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VOICES FROM THE FIELDTHE IRC BLOG
Iraqi Refugees in Jordan: The heartbreak of fatherhood
August 8, 2008
|Jawad, an Iraqi refugee, spends a few hours every day talking with other Iraqis and staff at the IRC funded Chechen Community Center in Zarqa, Jordan. He says as an Iraqi it is the one place where he is comfortable socializing. Photos: Jessica Malter/The IRC|
|Jessica Malter is blogging from Jordan. She arrived there in June to support the International Rescue Committee's regional programs to aid uprooted Iraqis. Read her earlier post from Amman, Jordan here.
With the cost of living skyrocketing in Amman, many Iraqi refugees have moved on to the less expensive city of Zarqa, about 45 minutes north of the capital. In Zarqa the IRC is supporting the Chechen Society, a community based organization that is helping the recent arrivals. The day I visited the center, IRC-funded vouchers were being distributed to be redeemed at a local store for much-needed household items such as fans, ovens and refrigerators. Most Iraqis in Zarqa are extremely poor and live in dilapidated apartments, many that lack functioning appliances. So while this may not sound like typical humanitarian relief, this sort of assistance is crucial when working with an urban refugee population.I discovered, though, that the Chechen Society serves another important purpose beyond being a distribution center; it has become a second home for Iraqis like Jawad, who otherwise remain secluded in their apartments with little opportunity for social contact. Jawad told me that being at the center reminds him of being with his family, whom he hasn’t seen since the war broke out.
Jawad fled Iraq in 1994 after he quit the army, something that was frowned upon by Saddam’s regime. Until a few years ago people could easily and safely travel back and forth between the two countries, but that is no longer the case. Jawad’s wife and four children have not been able to get the travel documents they need to enter Jordan to visit him as they once did.
Jawad wants nothing more than to see his family, but if he goes back to Iraq now he will not be able to get back into Jordan. Even though he is not allowed to work here and cannot support his family financially, he says it is better for them if he stays put. In Jordan, he has applied for the family to be resettled in a third country and he doesn’t want to give up on that possibility. He worries constantly about his children and what sort of future they will have if they cannot leave Iraq. They stayed there to finish their education (until last year Iraqi children were not allowed to attend Jordanian schools), but now he fears all their learning is going to go to waste.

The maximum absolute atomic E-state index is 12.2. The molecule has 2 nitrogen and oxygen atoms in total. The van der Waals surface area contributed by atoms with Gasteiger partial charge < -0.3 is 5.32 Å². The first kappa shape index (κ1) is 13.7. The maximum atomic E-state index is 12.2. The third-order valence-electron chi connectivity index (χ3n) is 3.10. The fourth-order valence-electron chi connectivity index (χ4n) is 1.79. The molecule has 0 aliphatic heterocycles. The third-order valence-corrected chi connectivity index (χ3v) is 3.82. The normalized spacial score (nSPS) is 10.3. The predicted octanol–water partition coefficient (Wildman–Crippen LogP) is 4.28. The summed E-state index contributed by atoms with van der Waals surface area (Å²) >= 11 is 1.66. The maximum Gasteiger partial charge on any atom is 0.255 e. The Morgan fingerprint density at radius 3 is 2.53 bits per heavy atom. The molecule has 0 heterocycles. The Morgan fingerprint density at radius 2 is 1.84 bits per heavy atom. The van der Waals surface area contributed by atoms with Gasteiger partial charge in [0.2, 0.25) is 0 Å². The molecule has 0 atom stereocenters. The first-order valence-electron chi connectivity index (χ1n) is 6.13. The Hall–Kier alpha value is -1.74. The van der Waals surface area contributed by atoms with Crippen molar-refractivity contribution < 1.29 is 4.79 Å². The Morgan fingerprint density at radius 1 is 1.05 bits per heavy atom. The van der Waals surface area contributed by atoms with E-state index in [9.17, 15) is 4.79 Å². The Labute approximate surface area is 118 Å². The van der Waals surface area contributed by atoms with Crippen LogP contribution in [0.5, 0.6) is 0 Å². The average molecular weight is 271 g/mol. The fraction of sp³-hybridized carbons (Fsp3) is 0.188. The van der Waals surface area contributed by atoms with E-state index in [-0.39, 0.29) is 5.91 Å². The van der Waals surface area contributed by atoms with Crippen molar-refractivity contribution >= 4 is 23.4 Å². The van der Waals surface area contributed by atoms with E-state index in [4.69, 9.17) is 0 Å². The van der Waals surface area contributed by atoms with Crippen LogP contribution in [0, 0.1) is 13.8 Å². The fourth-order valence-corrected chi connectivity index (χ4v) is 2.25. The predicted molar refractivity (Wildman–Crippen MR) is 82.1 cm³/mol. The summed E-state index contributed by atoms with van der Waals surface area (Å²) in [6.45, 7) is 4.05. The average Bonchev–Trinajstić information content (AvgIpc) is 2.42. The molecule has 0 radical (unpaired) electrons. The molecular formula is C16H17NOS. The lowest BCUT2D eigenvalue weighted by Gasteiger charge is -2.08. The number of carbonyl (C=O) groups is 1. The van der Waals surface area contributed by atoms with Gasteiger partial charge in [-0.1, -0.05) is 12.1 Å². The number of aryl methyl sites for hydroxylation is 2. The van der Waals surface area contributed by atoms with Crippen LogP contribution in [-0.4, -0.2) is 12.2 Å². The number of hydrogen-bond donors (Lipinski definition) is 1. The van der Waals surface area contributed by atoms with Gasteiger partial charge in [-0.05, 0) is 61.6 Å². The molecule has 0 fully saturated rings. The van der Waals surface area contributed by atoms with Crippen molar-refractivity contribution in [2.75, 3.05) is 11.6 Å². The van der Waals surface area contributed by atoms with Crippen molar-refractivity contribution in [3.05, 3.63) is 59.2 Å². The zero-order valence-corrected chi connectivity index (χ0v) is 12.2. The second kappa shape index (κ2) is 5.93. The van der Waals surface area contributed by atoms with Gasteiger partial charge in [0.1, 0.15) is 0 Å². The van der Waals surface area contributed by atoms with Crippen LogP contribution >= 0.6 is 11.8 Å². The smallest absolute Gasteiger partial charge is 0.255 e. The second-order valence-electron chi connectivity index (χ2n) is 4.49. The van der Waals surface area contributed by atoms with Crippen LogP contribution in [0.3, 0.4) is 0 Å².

From the Chechen Center we walked through the bustling streets of Zarqa to Jawad’s apartment. He wanted me to see his new refrigerator, which he says could not have come at a better time. A mass on his neck was recently diagnosed as a malignant tumor and his medication needs to be refrigerated. Jawad says he needs treatment that he can't get here in Jordan, so the medicine is a sort of stop gap measure.
Despite everything, Jawad is a good humored man who still enjoys a laugh and is more than happy to talk politics. “I hope the next American President does not give up on the Iraqi people and does the right thing,” he tells me. “We need somewhere else to go. What other option is there?”
After leaving Jawad’s, I visited the appliance shop where the vouchers were being redeemed. There I met Hatif who was getting an oven. At first he didn’t want to talk to me or have his photo taken, but after a bit more thought he agreed if he said it would help get his voice out on behalf of his family and other Iraqis.
In Baghdad Hatif had owned a successful car repair shop and was living well, with more than enough to provide for his wife and four children. Militia raided his shop though and took everything. The threats followed and the family fled to Jordan two years ago. Unable to work here, he is trying to keep the family going on the 160 Jordanian Dinars (USD $225) he receives every month in assistance. He still owns his house in Iraq, but can’t go back to try and sell it and has no idea what has become of it.
His eyes well up when he talks about how hard it has been for his children, who are old enough to remember what their lives were like before becoming refugees. Now, he says he can’t even bring them chocolate. His children still ask for things—clothes ,toys, a bicycle –and every time they do he tries to pacify them with the same line, “maybe next month”. For Hatif the worst thing about his situation is being completely dependent on others for their survival, especially when it is totally unnecessary. He could easily give his children what they want and buy his own oven he says, if he were only somewhere where he was allowed to work.
Read more about Iraqi refugees and how you can take action to help here.
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